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Reviewed by Emily-Jane Hills Orford for Readers' Favorite
Do you believe you could be an artist? Are you creative? Or, do you believe that you “don’t have a creative bone in your body”? Or, perhaps you believe “you are not good enough”? This is a very serious syndrome, perhaps one that should be described as a “form of Post-Traumatic Art Disorder.” Believe it or not, we all have it within ourselves to be creative. How we find and use that creativity is unique to each and every one of us. And we need this creativity to help de-stress the rest of our lives: “We have placed personal fulfillment and the nourishment of our sacred inner selves on the back burner, and as a result, we find ourselves facing burnout and internal emptiness.” We need to find that inner self once again, the freedom to be creative in our own unique way.
Mary Potter Kenyon’s inspirational book, Called to Be Creative: A Guide to Reigniting Your Creativity, is part memoir, part self-help, and motivational. The author speaks to us like a friend, telling her stories, her mother’s stories, all the things in her life that inspired her and made her find her own creativity. She parallels her story and her inspirational notes with the one person who truly inspired her: her mother, a strong woman who worked hard to care for a growing family of ten, impoverished in the monetary sense but rich in faith and creative energy. As the author leads the reader through a step-by-step approach to encourage us to find our inner creativity, she shares with us countless stories, personal vignettes, cherished memories. She includes multiple quotes from great minds and lesser-known great minds, quotes that encourage creativity and seeking our inner creative power force. One of the more profound quotes she shares is from Oscar Wilde: “To live is the rarest thing in the world, Most people exist, that is all.” We need our creative inner self to blossom to help us do more than merely exist.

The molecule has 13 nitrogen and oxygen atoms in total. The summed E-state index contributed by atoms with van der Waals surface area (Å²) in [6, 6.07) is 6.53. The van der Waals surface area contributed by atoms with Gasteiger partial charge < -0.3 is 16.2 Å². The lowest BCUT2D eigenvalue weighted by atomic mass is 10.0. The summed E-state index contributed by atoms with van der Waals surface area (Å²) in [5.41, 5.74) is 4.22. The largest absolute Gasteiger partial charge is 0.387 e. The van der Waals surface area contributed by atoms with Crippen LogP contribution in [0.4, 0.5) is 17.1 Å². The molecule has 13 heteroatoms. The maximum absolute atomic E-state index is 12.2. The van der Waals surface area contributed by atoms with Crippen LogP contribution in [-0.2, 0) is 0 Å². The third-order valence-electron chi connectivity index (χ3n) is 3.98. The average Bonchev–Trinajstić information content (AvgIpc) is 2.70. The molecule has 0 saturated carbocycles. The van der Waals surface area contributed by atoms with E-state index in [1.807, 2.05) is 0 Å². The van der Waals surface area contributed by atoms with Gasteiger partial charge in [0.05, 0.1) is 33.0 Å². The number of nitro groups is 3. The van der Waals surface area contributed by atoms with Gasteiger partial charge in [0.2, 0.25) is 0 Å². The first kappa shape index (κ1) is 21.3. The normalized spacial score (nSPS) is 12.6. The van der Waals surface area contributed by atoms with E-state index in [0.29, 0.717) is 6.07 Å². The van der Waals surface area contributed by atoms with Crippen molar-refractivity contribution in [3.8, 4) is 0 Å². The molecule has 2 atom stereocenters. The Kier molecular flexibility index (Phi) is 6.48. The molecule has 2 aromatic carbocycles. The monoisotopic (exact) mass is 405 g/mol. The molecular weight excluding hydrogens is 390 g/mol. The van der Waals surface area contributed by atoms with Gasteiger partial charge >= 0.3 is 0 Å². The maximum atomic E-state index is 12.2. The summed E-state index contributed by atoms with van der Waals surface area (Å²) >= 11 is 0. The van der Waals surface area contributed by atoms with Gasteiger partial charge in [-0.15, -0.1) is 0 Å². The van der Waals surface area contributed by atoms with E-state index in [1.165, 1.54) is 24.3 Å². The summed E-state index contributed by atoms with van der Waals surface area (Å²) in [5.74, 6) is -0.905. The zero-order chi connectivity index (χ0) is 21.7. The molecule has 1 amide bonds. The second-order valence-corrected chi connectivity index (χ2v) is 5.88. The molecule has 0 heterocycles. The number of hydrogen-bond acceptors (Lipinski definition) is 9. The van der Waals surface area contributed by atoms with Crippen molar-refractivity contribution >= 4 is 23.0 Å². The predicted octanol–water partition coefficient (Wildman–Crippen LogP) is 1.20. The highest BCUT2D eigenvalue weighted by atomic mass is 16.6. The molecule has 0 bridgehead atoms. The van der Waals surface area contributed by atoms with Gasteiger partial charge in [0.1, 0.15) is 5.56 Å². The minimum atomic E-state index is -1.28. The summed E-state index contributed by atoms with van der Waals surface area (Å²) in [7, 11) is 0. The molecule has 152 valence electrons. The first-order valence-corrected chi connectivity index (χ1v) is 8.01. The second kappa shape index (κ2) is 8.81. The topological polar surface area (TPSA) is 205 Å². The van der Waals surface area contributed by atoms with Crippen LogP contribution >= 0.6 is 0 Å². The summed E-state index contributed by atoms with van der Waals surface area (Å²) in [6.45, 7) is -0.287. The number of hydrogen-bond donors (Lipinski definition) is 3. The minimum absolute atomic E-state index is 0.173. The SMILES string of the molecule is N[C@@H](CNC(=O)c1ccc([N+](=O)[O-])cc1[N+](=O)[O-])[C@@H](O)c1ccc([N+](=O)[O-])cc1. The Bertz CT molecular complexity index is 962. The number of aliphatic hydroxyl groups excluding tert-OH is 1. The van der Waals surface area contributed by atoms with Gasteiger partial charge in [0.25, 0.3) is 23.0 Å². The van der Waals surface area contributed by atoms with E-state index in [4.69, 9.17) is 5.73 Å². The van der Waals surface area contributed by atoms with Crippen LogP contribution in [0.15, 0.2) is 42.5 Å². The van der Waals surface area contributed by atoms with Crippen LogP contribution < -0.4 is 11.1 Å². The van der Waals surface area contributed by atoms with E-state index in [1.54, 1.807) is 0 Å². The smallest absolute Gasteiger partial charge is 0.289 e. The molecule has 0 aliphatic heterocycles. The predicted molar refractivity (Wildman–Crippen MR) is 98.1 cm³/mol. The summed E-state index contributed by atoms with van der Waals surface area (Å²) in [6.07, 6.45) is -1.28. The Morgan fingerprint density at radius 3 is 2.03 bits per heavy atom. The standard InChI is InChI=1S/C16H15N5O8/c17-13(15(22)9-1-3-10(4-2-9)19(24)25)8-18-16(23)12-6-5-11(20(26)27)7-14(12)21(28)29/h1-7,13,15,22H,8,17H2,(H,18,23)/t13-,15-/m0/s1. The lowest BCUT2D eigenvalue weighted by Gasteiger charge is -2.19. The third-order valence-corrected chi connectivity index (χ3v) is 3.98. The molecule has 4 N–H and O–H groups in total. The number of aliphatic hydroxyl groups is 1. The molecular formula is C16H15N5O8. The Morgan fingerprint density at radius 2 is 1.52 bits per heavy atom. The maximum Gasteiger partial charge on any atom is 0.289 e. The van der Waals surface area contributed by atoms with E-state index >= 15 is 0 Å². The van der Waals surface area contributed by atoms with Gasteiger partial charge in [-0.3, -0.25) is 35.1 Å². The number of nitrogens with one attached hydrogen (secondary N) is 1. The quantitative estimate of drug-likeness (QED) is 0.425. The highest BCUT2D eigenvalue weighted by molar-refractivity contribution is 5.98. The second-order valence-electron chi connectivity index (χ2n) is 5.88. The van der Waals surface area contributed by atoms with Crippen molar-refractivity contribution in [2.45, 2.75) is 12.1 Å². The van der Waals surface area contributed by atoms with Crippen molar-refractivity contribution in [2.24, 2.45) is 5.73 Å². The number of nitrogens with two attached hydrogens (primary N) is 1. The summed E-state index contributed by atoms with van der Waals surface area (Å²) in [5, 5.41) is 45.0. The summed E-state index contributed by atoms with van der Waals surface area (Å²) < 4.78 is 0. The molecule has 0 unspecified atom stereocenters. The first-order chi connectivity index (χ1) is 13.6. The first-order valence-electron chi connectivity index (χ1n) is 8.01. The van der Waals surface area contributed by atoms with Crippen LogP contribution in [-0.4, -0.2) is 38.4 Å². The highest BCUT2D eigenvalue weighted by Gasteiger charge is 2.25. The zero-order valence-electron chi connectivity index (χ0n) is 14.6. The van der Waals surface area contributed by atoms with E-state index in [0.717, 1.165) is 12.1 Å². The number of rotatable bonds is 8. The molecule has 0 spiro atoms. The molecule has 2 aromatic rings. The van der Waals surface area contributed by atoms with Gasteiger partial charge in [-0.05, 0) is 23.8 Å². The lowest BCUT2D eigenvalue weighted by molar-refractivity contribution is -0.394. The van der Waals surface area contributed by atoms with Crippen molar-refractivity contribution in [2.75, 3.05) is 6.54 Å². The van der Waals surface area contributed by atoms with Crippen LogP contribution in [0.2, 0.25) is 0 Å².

The author provides interactive worksheets to allow the reader to follow some of her proven steps. She provides numerous resources for further reading and aptly sums up her presentation with yet another compelling quote from her mother’s journals: “Whether my life and death was for good or for nothing, it is you who must say this. I leave you my death. Give it meaning. Remember me.” An engaging read and a powerful tool to spark our creativity.